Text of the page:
Third, the experience must be of a high quality, requiring the candidate to develop technical skill and initiative in the application of engineering principles and sound judgment in reviewing such applications by others. The experience must be of a nature that the candidate develops the capacity to assume professional responsibility for engineering work.

Fourth, the experience must be broad enough in scope to provide the candidate with a reasonably well-rounded exposure to many facets of professional engineering. Along with highly specialized skill in a particular branch of engineering, the candidate should acquire an acceptable level of competence in his or her basic engineering field, as well as the accessory skills necessary for adequate performance as a professional.

Finally, the experience must progress from relatively simple tasks with less responsibility to work of greater complexity involving higher levels of responsibility. As the level of complexity and responsibility increases, the candidate should show evidence of increasing interest in broader engineering questions and continuing effort toward further professional development and advancement.

In assessing whether the candidate is sufficiently competent and responsible to be entrusted with or independently engage in engineering work or to supervise engineering work, state engineering licensure boards look for evidence of independent decision-making and assumption of personal accountability in design and application. In short, while the experience must be gained under the supervision of qualified professionals, it must also be professional in character.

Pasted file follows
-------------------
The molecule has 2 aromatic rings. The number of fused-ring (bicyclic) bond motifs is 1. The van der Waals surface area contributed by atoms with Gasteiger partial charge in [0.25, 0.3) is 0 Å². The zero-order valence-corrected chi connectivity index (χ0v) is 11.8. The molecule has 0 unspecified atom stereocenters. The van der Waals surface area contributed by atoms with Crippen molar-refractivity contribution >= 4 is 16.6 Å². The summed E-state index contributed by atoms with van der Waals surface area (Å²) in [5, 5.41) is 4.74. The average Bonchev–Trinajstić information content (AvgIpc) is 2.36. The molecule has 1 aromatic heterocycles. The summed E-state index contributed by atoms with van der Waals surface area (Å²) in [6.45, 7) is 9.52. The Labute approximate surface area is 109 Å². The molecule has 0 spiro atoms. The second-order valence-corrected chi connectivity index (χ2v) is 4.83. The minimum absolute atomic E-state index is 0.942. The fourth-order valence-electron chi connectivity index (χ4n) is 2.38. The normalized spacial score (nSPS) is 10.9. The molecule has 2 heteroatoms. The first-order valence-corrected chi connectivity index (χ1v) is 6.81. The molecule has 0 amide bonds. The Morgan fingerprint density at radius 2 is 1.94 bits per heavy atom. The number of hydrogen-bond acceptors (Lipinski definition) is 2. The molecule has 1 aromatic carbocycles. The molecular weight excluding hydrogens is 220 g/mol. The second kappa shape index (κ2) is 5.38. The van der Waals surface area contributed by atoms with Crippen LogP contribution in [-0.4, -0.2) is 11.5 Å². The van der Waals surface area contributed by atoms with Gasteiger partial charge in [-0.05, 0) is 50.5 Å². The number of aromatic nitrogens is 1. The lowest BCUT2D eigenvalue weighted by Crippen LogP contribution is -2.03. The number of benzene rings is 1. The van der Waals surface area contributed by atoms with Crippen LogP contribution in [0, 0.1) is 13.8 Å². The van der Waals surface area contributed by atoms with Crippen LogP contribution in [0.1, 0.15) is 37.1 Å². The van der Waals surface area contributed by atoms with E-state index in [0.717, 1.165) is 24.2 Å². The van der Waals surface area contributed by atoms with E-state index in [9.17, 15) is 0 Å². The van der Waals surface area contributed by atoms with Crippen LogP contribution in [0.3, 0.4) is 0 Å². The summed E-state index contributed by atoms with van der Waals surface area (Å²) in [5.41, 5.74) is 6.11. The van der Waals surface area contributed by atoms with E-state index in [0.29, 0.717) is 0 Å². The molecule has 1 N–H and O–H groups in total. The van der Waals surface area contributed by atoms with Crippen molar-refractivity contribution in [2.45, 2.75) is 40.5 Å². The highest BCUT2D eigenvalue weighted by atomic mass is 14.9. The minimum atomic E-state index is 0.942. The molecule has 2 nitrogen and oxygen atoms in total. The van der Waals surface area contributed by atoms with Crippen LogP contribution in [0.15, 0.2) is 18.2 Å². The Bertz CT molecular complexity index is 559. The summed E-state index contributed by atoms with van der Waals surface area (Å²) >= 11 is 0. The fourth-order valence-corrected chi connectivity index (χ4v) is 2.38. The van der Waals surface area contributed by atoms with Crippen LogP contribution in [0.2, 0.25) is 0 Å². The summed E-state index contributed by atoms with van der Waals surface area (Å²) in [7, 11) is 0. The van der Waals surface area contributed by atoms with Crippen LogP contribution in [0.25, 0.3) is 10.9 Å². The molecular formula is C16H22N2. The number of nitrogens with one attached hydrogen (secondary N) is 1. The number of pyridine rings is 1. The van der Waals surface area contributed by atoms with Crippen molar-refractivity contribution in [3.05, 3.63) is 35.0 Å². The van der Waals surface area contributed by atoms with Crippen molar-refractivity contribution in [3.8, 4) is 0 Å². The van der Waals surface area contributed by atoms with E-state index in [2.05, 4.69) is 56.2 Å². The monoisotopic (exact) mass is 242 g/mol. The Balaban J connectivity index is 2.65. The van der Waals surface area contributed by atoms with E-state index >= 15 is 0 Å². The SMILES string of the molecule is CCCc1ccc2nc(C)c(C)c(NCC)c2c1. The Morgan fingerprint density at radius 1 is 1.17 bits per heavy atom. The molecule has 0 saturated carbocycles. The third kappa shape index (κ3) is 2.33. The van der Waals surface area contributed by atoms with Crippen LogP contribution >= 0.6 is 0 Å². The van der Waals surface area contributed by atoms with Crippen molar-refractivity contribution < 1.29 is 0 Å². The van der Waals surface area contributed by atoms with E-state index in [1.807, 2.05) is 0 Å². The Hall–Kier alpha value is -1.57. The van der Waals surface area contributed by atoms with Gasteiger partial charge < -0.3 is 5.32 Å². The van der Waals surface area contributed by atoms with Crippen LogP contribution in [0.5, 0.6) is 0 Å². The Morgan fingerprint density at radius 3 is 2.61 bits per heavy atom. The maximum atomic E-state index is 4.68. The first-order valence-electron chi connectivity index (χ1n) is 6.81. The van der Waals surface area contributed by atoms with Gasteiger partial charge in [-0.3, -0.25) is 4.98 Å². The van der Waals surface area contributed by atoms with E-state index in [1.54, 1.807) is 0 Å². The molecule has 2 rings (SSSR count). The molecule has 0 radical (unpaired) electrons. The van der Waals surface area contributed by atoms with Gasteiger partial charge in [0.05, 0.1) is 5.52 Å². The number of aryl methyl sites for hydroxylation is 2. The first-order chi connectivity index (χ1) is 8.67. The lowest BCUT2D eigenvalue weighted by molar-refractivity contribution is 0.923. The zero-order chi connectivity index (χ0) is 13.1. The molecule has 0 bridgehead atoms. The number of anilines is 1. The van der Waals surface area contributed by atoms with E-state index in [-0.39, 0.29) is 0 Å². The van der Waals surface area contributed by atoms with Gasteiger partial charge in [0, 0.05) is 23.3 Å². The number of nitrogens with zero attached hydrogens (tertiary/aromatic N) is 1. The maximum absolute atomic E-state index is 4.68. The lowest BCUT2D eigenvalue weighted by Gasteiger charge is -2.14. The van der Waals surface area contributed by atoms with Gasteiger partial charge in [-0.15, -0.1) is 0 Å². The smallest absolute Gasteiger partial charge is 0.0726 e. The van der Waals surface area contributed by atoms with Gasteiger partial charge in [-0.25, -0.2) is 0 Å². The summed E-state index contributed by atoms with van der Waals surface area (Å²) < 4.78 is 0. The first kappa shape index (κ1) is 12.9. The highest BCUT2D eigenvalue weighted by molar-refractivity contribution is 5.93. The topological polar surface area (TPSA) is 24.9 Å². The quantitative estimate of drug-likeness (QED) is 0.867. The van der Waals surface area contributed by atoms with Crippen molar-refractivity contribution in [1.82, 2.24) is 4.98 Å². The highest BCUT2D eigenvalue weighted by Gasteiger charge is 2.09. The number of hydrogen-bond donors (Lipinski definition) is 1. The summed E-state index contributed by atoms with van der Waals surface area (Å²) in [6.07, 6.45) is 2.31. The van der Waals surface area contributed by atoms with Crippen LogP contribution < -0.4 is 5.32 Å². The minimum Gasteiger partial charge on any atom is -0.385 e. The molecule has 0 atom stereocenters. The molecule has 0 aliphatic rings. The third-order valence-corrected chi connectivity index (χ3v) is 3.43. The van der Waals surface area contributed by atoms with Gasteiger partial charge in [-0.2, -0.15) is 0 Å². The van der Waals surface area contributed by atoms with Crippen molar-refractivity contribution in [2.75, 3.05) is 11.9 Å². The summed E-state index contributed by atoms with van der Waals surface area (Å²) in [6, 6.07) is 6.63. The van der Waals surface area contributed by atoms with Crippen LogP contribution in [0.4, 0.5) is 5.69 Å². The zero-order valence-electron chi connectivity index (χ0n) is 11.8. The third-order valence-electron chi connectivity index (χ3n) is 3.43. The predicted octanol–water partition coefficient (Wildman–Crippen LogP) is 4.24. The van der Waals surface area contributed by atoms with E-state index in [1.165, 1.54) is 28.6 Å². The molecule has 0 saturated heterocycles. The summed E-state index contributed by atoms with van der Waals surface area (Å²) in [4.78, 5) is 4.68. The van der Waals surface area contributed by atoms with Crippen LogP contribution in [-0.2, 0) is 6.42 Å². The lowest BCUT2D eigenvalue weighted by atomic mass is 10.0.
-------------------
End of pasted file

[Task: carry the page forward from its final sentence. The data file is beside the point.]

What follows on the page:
Most of the functions that mark the engineer’s work as professional revolve around various decisions that must be made in the course of a project. Examples include the comparison of and selection among alternatives for engineering work; the determination of design standards or methods; the selection or development of methods or materials to be used; the selection or development of testing techniques; the evaluation of test results; the evaluation of a contractor’s performance, methods, and materials; and the development and control of maintenance and operating procedures. As an example, in mechanical engineering, the following types of experience may be considered “professional experience”:

  1. the design of machines, machinery, heating, ventilation, and air-conditioning equipment, power-plant equipment, engines, tools, and processes, mill or industrial layouts, mechanical systems for commercial and institutional facilities and/or the supervision of the construction of any of these;
  2. the development of industrial plants and processes and/or consultation or contribution to such development;
  3. operation, control, and testing of major mechanical installations, manufacturing plants, and power plants;
  4. the writing of technical reports, manuals, and the like;
  5. full-time teaching at an accredited college-level engineering school.

In contrast, mechanical engineering experience that is generally considered sub-professional would include the following:

  1. construction and installation of machinery, heating, ventilating, and air-conditioning equipment, and other mechanical structures;